The high environmental footprint of air travel is something that most people are by now well aware of. For anyone who is wondering where the aviation industry is headed next and how to feel about it, Geoffrey Lipman, one of the key figures in the global travel and tourism industry provides some insights.
Geoffrey Lipman was Executive Director of the International Air Transport Association, President of the World Travel & Tourism Council and Assistant Secretary General of the UN World Tourism Organisation. He is the President of SUNx Malta.
Currently, he works on promoting climate-friendly travel, with green growth at the core and in line with the Paris Agreement goals.
GP: What changes do you see coming in the aviation industry?
GL: The World Travel & Tourism Council recently pledged that the industry will achieve carbon neutrality by 2050. It is the biggest deal that exists right now on a global scale in the tourism industry but airlines have not committed to that yet.
The airlines have committed to produce half of the 2005 level emissions by 2050 and to stop increasing their emissions by 2020. The airlines argue that they cannot reduce because they do not have an alternative to fossil fuel-based propulsion. That is where the change has to come.
Every year the impact of the airlines gets worse because they have no options. You can have electric cars, you can have electric trains. These large chunks of transport emissions will disappear and then the aviation will account for 50% of total transport emissions instead of 15-20% now.
The airlines know that they have to change and ones like Emirates or Qatar are applying elements of a strategy to reduce their emissions. They are constantly upgrading their fleets, they are trying to get governments to let them fly straighter, they are doing everything possible on the ground to reduce the emissions. The big thing is if they do not have an alternative to aviation fossil fuel, the main problem will still be out there. On the other hand, we cannot just shut down air travel. We are all either travelers or we are travel hosts.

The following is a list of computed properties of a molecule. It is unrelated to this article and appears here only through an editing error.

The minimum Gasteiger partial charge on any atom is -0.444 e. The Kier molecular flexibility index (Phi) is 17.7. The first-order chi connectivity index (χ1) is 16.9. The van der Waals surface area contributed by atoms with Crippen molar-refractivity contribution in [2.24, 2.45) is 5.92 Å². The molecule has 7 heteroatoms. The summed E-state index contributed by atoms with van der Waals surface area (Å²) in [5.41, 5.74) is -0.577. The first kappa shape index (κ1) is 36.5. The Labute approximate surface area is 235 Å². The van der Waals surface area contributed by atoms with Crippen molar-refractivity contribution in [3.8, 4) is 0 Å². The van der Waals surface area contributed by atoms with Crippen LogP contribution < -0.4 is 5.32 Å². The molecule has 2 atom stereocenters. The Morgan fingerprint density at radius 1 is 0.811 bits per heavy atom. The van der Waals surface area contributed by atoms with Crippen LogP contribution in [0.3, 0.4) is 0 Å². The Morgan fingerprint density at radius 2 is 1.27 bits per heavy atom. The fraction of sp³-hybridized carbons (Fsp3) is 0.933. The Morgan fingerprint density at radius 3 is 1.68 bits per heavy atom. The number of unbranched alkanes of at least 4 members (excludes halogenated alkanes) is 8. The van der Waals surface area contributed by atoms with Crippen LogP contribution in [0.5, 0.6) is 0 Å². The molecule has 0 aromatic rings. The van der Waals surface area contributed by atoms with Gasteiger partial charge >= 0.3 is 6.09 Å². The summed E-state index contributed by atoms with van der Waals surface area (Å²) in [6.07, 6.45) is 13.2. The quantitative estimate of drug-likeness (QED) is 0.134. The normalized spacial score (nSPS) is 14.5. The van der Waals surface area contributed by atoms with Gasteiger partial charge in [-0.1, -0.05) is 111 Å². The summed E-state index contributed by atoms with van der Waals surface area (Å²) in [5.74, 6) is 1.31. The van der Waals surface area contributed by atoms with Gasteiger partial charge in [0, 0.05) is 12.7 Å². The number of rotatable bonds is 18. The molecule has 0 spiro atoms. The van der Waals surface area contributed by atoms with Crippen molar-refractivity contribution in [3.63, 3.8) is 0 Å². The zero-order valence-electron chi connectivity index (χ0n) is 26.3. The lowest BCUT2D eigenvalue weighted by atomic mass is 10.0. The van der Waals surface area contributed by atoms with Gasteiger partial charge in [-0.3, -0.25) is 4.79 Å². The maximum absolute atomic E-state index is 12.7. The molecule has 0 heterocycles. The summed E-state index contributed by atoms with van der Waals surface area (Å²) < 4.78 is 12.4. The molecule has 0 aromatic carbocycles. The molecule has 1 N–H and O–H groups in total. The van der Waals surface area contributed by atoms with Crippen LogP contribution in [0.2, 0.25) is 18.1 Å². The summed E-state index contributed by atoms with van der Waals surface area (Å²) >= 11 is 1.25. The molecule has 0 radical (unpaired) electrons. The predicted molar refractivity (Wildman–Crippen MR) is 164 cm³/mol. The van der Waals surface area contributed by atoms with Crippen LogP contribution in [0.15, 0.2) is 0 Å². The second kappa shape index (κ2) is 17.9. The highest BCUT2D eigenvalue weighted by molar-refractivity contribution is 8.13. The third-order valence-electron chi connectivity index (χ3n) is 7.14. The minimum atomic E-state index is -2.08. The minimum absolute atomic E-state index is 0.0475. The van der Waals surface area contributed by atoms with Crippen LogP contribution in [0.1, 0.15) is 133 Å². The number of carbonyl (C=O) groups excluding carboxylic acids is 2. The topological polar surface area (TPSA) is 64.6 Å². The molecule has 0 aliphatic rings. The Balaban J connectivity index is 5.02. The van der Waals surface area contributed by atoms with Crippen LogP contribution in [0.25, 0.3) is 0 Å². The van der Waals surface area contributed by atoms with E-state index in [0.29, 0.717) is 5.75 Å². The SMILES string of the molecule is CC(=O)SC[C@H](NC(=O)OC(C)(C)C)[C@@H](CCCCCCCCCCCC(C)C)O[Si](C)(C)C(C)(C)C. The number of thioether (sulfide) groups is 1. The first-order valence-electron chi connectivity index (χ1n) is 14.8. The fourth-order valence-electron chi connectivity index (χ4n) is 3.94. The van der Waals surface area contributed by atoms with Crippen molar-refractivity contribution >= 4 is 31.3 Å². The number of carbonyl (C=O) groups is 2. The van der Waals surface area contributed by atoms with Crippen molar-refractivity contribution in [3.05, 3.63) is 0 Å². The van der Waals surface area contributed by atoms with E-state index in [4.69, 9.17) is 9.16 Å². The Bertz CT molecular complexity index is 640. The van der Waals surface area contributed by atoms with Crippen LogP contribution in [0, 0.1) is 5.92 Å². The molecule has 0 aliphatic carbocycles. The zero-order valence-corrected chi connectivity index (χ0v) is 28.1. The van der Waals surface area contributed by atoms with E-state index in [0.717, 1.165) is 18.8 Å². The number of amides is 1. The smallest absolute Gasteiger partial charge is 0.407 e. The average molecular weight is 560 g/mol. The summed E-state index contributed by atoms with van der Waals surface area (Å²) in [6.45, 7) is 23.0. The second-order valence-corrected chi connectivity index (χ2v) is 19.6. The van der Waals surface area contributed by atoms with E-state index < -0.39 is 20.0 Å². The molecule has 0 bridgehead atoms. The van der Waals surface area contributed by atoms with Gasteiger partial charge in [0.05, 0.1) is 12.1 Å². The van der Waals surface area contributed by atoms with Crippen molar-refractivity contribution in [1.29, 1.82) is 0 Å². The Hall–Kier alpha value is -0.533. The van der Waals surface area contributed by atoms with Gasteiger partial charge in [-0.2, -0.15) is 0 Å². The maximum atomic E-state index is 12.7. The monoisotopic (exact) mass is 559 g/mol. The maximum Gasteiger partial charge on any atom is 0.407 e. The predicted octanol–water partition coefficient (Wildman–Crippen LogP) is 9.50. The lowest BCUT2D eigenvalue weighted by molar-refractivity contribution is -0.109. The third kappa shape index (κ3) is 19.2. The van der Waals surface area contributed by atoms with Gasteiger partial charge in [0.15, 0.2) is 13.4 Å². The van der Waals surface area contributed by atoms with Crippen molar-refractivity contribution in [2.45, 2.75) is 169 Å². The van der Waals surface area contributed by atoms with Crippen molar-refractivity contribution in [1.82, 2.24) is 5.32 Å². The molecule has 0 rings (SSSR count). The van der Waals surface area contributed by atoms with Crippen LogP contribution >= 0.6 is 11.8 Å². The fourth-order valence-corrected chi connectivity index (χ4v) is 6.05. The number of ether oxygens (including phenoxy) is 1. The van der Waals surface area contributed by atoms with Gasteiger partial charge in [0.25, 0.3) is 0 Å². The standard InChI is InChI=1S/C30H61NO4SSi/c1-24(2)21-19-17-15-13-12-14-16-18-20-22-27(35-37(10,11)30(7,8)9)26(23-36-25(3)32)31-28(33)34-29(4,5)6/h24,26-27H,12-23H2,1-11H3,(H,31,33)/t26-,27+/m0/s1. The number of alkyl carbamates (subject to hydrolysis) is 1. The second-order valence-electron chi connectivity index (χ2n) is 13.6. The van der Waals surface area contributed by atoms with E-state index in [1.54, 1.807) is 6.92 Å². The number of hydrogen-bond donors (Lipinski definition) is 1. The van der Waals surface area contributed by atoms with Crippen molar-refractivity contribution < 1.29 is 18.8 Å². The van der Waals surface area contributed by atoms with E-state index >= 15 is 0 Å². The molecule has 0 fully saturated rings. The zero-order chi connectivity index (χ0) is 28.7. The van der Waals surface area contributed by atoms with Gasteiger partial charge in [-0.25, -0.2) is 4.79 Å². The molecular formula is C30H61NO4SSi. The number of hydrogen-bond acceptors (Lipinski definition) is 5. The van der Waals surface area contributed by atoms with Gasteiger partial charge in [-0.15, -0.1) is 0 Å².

GP: EasyJet is the first major airline to offset the carbon footprint of all of their flights. Why do you reckon they did it?
GL: I think they sat in a strategy session and they said: We are going to have to do this one day. The pressures are building up and we are not going to pass by. This pressure is going to increase so why don’t we make a preemptive strike. Why don’t we do what we have to do early and build a mechanism where we can pass this through to our customers?
The goal of airlines is to keep the price low but to encourage the passenger to pay for extras to compensate for it. So the airlines are now finding ways to market a carbon offsetting impact fee. One day, everybody will have to do this so it is about being the first and looking good with all the people saying “this is the right thing to do”.
It will not just be easyJet – the International Airlines Group consisting of Iberia and the British Airways has reached the same conclusion.
GP: International aviation and shipping are one of the components that are not included in the Nationally Determined Contributions under the Paris Agreement. It seems like there is little regulation on aviation from an environmental point of view.
GL: First of all, I think there are a lot of regulations dealing with emission. Historically it has been called noise or pollution, or limitations on flying hours around airports. So there is a fair amount of regulations, the airlines are used to it.